Monday, August 29, 2011

Light in the Hall

This hallway meditation was inspired by an attempt to re-work an old unfinished painting of interior light. After working from memory, imagination and a few unsatisfying reference photos, it was a welcome relief to do a study from direct observation.

Light in the Hall, oil on canvas panel, 10x8 inches.
©2011 Amy Tennant

Wednesday, August 24, 2011

Plastic People

Further encounters with the plastic family.

Head to Head, oil on canvas panel, 7x5 inches.
©2011 Amy Tennant

My Turn, oil on canvas panel, 7x5 inches.
©2011 Amy Tennant

Friday, August 5, 2011

Kid in a Cup

My new favorite colors to work with are the Radiant series from Gamblin, particularly for creating more colorful grays and whites. I've always liked Gamblin oils for their creamy consistency but I wasn't aware of the radiant colors until I watched a video about artist Karin Jurick's palette. She works with up to 50 different colors on a regular basis, and it's hard to resist buying a whole new set of paints after watching all of those colors get lined up around the edge of her pizza-tray palette. As she so reasonably points out, "There's a world of color out there, people—I think you should use it."

Kid in a Cup, oil on canvas panel, 5x7 inches.
©2011 Amy Tennant

Thursday, August 4, 2011

Shadow Side

This was my third entry for the Virtual Paintout last month (Jersey). More to come in this series. The location for August is Fairbanks, Alaska. In the meantime, I am continuing another series that I started a few months ago with Kid on a Cup. The kid also has a little sister and a mom and dad. Stay tuned for their debuts.

Shadow Side, oil on canvas panel, 10x8 inches.
©2011 Amy Tennant

Thursday, July 28, 2011

Window Scene

I seem to have a new series developing from these Jersey images, based on neighborhood snippets and window reflections. This is actually the fourth one I've done—I will post another one tomorrow but the first one is still under consideration. I do wish Google would oblige me by going back to Jersey on a sunny day to update some of the overcast snapshots... There are so many great images but I haven't quite mastered the ability to invent my own sunlight, replete with cast shadows and reflected light.

I did learn a helpful trick in Photoshop, for those of you who use that program as your photo editor. One of the things that cameras tend to do is underexpose shadows, especially in direct sunlight, so in order to bring more light and color into the shadows you can go to Image-->Adjustments-->Shadow/Highlight. Depending on the amount of contrast in the source photo, the default setting of 50% can usually be lowered to about 25% for best results.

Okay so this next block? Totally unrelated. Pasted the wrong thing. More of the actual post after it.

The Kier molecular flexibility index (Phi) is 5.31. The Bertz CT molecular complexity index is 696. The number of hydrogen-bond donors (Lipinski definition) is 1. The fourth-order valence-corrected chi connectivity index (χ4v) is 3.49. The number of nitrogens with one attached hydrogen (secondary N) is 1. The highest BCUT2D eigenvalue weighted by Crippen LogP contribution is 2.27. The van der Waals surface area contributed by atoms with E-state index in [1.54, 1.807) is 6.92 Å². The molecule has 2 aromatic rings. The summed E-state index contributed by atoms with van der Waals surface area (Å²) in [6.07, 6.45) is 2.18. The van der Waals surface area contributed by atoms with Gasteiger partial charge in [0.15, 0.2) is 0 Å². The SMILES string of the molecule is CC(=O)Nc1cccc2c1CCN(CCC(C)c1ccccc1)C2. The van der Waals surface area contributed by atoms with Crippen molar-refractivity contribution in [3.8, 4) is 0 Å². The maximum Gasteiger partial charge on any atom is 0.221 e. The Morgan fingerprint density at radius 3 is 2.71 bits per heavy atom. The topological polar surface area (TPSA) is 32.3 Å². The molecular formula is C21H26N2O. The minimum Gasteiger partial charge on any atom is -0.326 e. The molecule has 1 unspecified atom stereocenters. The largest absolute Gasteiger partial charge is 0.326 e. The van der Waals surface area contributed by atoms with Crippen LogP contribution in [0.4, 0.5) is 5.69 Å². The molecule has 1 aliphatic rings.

Window Scene, oil on canvas panel, 10x8 inches.
©2011 Amy Tennant

Saturday, July 23, 2011

Jersey Dormer

This month the Virtual Paintout is going to the island of Jersey in the English Channel. I found some good hedges again and I have a few thumbnail sketches worked out for those, but mainly what I've been drawn to is the neighborhood details. Spartan yard plots, building geometries, window reflections, etc. One crazy neighborhood I came across had duplexes that were painted a different color on each half (nothing unusual there), but there were also two different styles of roofing material woven together in a seam running down the middle of the roof. How does that work?!

Dormer, oil on canvas panel, 10x8 inches.
©2011 Amy Tennant

Friday, July 22, 2011

Hedge Walls

Here are my latest hedge paintings, derived from Google Street View images of New Zealand. I went a little minimalist on the second one below, Green Wall, and I kind of like the simple geometry of it. It may have been inspired by something I read recently about trying to train yourself to see your painting on its own terms (an arrangement of colors, shapes, and values), and not just as a representation of something (a picture). It was a quote by artist Catherine Kehoe:
Try to forget that you are looking at a leg, or a pumpkin, or whatever it is. Forget the name of it, forget what you think the color should be. Forget rendering smoothly or making something "realistic." Think shape, specific color, relative value. Those three things will give you plenty to work with. If you get those things right, you won't need anything else. If you get them wrong, no amount of detail will make the painting live.
I like the idea of bringing out the underlying abstractions of a painting while still having them contribute to a recognizable image.

Hedge Cube, oil on canvas panel, 8x10 inches.
©2011 Amy Tennant

Green Wall, oil on canvas panel, 8x10 inches.
©2011 Amy Tennant

Crosslight, oil on linen panel, 6x6 inches.
©2011 Amy Tennant